Many users have this habit and it is counterproductive. The idea is that you create many rules to divert incoming mail into multiple folders – by the sender. Here is why you should NOT do it.
The immediate side effect of creating sender specific rules is that the space available for storing rules is quickly consumed. You can no longer create more rules. This problem was more common with older versions of Outlook.
Tech Talk: The space originally allocated for storing rules was 32KB. It may sound weird but there was a technical reason for it. That was the maximum size of an RPC packet. By limiting the size of the rules storage, the transport performance was optimized. In the newer versions of Exchange, this limit no longer exists.
Unfortunately, this rule is predefined by Outlook –
making it even easier to misuse it.
Then you end up with too many folders…
What is wrong with creating sender specific rules?
This approach was probably good in early days where few people used to send us mail. Now the number of people communicating with you has increased dramatically. It is impractical to have a folder for each common sender.
More importantly, there is a fundamental problem here. As you know, Inbox Rule gets applied as soon as the mail arrives in the inbox. This rule MOVES the mail to a completely different folder.
Most of us focus on Inbox first. And now you don’t have these type of mails in the Inbox. This forces you to go to multiple folders in search of mails which require your attention… That means you will have to waste more time just to find what is pending.
Unfortunately, we don’t even get enough time to finish all pending mails in inbox itself. We are complicating that issue by forcing ourselves to divide the attention across multiple folders.
What are the alternatives?
If you really want to know mails coming from a particular person, you can create a search folder. Read Live search in Outlook for more details.
Like Excel, Outlook also provides conditional formatting. It is like creating a rule with only ONE possible action – formatting. Using this, you can color code mails by person or use different fonts and formatting.
However, if you put too many rules, the inbox is going to look very funny and jarring.
Handle mails by priority
Every mail received from one of these special senders is not important. You must respond to important mails first. How is this done? Read this article How to identify important mails automatically?
The new approach
There is a series of articles on Outlook which you can benefit from. Read these as well.
- The Outlook paradox: Are you helping others at the cost of your own work? : 2 Feb 14
- Tasks folder is your best friend! : 3 Feb 14
- Never delegate work using email: Use Outlook Tasks : 4 Feb 14
- DO NOT flag mails for follow up. There is a better way… : 4 Feb 14
- Arrange meetings with yourself = Time Management
- How NOT to handle Inbox : 6 Feb 14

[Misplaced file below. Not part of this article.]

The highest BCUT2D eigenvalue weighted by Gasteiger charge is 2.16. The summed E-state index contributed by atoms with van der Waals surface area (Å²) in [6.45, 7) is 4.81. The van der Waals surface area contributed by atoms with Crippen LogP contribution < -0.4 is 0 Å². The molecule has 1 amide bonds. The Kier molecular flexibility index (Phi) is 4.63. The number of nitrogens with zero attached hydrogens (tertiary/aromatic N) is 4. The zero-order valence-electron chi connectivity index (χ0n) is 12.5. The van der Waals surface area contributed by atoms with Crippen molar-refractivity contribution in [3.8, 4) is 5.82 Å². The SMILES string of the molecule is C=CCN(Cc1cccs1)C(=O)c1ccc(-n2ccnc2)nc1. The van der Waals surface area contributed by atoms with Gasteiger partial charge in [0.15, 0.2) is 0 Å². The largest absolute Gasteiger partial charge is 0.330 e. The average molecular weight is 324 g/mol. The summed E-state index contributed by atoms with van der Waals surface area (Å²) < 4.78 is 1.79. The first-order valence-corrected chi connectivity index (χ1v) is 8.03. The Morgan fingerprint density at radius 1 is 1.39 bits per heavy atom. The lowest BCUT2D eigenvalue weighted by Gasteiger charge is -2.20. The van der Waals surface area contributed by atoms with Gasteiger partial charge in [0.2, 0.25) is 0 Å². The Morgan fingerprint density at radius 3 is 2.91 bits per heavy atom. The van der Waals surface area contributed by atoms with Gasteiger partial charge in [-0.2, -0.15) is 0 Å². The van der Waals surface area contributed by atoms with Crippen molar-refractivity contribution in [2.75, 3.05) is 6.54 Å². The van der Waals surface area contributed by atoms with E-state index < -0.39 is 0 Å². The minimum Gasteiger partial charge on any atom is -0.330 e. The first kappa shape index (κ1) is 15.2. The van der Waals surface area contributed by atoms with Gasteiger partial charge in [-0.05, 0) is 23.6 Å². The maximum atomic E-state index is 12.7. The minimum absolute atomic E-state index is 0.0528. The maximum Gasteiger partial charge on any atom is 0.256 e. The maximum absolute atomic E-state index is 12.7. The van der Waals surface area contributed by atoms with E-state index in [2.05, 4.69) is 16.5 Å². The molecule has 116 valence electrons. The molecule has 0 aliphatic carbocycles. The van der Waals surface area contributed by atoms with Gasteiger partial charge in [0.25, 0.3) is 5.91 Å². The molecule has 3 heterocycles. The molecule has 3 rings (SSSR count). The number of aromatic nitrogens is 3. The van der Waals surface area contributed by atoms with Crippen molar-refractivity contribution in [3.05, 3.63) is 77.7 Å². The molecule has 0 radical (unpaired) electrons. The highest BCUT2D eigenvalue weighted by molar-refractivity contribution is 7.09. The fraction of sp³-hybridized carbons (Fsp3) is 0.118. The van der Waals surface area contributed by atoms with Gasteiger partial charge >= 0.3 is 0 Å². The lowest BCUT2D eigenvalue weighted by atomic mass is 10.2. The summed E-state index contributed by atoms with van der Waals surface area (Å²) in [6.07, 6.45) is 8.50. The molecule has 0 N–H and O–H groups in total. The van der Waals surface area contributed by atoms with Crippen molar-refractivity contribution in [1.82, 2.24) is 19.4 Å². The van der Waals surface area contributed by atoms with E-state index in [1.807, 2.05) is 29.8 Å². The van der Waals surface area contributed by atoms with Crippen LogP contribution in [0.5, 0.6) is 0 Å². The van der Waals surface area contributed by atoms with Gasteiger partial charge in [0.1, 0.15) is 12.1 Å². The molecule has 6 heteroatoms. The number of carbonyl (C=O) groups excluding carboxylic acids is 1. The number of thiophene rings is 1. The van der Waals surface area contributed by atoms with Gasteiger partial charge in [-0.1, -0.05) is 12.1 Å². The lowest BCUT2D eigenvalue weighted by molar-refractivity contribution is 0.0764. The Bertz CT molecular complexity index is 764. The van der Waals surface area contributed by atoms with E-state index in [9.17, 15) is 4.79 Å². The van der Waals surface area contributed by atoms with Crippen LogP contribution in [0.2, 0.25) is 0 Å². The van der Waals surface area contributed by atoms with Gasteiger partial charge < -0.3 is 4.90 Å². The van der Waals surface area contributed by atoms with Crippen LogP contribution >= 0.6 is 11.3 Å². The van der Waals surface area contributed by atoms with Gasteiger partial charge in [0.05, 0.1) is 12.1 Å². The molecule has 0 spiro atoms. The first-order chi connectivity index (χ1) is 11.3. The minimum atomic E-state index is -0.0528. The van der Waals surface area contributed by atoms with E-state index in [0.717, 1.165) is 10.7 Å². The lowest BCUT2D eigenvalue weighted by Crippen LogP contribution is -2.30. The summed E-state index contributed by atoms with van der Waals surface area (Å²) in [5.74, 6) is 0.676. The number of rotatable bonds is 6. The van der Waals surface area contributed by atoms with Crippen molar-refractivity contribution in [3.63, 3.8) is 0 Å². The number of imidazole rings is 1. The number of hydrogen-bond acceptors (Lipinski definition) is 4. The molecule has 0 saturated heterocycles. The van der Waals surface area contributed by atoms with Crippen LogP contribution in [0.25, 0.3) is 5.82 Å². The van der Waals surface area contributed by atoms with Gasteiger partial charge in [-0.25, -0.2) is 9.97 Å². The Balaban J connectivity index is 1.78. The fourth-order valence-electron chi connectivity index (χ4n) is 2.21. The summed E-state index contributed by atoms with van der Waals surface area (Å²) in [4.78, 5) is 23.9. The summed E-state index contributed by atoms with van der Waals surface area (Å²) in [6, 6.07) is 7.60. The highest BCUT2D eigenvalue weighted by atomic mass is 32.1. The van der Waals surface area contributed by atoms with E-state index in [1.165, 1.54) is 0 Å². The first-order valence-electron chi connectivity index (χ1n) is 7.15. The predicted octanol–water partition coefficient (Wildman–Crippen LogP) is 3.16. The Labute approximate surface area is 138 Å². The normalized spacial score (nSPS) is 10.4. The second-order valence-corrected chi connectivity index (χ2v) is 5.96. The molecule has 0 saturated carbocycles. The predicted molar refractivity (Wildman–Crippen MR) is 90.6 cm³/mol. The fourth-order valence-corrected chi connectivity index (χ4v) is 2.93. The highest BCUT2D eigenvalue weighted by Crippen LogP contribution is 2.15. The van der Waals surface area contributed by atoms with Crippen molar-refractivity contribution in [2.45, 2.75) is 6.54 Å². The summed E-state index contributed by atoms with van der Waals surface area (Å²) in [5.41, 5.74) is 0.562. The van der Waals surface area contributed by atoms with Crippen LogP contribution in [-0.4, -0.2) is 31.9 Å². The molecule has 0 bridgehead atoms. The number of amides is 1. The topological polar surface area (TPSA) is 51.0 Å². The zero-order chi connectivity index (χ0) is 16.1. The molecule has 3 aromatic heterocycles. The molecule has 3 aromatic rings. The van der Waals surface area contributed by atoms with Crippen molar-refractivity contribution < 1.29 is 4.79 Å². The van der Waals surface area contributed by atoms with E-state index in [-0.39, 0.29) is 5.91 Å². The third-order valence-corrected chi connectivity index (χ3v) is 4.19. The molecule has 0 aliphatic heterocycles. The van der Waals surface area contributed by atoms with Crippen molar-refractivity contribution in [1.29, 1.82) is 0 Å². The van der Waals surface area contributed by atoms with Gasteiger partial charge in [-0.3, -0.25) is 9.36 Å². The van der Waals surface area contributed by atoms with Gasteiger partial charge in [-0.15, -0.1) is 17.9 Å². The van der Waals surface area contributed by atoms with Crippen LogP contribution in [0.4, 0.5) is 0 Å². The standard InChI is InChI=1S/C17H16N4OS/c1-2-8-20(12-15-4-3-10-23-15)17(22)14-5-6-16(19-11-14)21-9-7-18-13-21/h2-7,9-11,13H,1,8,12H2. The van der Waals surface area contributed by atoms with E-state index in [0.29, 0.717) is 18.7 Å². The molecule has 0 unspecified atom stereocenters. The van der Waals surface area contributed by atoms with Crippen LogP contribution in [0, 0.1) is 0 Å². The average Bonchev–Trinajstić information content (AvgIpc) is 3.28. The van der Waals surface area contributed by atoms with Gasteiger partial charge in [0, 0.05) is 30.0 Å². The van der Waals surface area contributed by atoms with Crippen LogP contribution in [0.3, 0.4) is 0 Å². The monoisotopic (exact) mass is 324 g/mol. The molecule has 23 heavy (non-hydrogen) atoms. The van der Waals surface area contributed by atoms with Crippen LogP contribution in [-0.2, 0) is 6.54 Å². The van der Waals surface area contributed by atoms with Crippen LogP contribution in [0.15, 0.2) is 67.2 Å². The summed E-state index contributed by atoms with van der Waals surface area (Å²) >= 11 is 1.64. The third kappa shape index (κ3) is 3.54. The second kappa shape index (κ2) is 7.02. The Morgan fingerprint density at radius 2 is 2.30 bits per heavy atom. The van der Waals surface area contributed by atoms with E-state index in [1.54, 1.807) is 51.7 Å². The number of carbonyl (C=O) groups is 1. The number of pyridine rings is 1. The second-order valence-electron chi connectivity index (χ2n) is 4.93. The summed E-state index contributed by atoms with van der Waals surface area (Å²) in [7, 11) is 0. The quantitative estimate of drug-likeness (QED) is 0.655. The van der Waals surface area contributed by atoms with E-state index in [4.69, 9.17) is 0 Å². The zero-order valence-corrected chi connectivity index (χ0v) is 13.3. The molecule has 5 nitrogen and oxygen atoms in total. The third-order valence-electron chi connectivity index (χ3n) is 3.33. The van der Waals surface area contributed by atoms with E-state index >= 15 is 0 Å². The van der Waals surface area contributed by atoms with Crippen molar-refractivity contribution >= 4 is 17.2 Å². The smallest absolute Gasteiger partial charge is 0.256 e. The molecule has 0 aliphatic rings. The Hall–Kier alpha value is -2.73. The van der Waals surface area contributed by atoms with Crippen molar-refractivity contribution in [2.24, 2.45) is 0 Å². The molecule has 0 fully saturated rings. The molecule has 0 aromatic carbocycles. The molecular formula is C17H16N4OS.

- Stop New Mail popup interruptions : 7 Feb 14
- How to identify important mails automatically? : 8 Feb 14
- A new outlook towards Outlook!
This article and next about creating search folders, unfortunately works only on desktop outlook version. It doesn’t give same functionality on phone (I use WP) and Outlook web apps (where it shows color category but you can’t arrange mail on that criteria).
So folders seems to be only option if you access your mails on the go.
case in point,
Lot of mass mailing software uses Mail merge facility. My name is in To:, although it is not important, I have to go through it. Right now, I use rule where it checks if subject or body contains word ‘unsubscribe’ it will go to a different folder. (This is not foolproof but routes most of the junk mails) I don’t get barrage of mails in my Inbox on my mobile device.
Any solution for this?
Hi Gaurang. Thanks for posting your thoughts.
Let me address it one by one. As far as rules are concerned, server rules will run anyway. Only rules which require some local action like moving mails to a PST require desktop version of Outlook to be open.
I am saying DO NOT create person specific rules to route to separate folders automatically. By all means you can read the mails in Inbox and decide to MOVE them manually to any folder you like. If you want them to be available on the go, then you have no choice but to create subfolders in the server mailbox. Otherwise, a PST is fine.
Now with Office 365 giving you an unimaginable 25 (or 50) gb space, mailbox getting full is no longer the problem. Therefore, this approach will work.
The rule you created for managing spam using unsubscribe is fine. That will mark such mails as junk. The only issue is if you have subscribed to a place intentionally, then it is a problem. Because even those mails will be considered spam. The only option there is to identify genuine senders and add them as exceptions to that rule.
My approach is to use flags – which are supported by any mail client on any platform – to indicate that some more sophisticated action needs to be taken when I am using OWA or desktop version.
I also use flags to identify mails which are of temporary significance like Boarding Pass, Ticket booking, movie bookings etc. On the mobile I create a view which shows only flagged messages for last 5 days. In the desktop client, I simply ignore the flags.
Great. Thanks for response. Now I understood, using these approaches are not either/or, we might use both for desktop and mobile. I will check the flag approach.